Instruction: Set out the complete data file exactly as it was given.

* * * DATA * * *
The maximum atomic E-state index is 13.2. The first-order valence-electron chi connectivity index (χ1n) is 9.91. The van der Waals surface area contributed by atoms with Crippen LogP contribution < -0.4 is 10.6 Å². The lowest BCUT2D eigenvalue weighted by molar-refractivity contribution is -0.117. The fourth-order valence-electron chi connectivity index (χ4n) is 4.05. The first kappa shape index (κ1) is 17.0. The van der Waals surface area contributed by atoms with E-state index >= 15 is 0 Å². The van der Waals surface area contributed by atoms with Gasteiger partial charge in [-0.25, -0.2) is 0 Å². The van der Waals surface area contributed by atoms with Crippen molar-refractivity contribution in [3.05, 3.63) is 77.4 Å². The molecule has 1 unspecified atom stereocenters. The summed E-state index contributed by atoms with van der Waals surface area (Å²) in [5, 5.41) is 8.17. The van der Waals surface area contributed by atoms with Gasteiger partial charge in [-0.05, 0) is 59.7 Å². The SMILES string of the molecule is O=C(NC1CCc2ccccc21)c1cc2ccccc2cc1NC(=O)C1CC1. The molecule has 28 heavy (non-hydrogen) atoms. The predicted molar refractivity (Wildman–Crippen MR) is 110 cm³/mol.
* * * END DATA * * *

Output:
The maximum atomic E-state index is 13.2. The first-order valence-electron chi connectivity index (χ1n) is 9.91. The van der Waals surface area contributed by atoms with Crippen LogP contribution < -0.4 is 10.6 Å². The lowest BCUT2D eigenvalue weighted by molar-refractivity contribution is -0.117. The fourth-order valence-electron chi connectivity index (χ4n) is 4.05. The first kappa shape index (κ1) is 17.0. The van der Waals surface area contributed by atoms with E-state index >= 15 is 0 Å². The van der Waals surface area contributed by atoms with Gasteiger partial charge in [-0.25, -0.2) is 0 Å². The van der Waals surface area contributed by atoms with Crippen molar-refractivity contribution in [3.05, 3.63) is 77.4 Å². The molecule has 1 unspecified atom stereocenters. The summed E-state index contributed by atoms with van der Waals surface area (Å²) in [5, 5.41) is 8.17. The van der Waals surface area contributed by atoms with Gasteiger partial charge in [-0.05, 0) is 59.7 Å². The SMILES string of the molecule is O=C(NC1CCc2ccccc21)c1cc2ccccc2cc1NC(=O)C1CC1. The molecule has 28 heavy (non-hydrogen) atoms. The predicted molar refractivity (Wildman–Crippen MR) is 110 cm³/mol.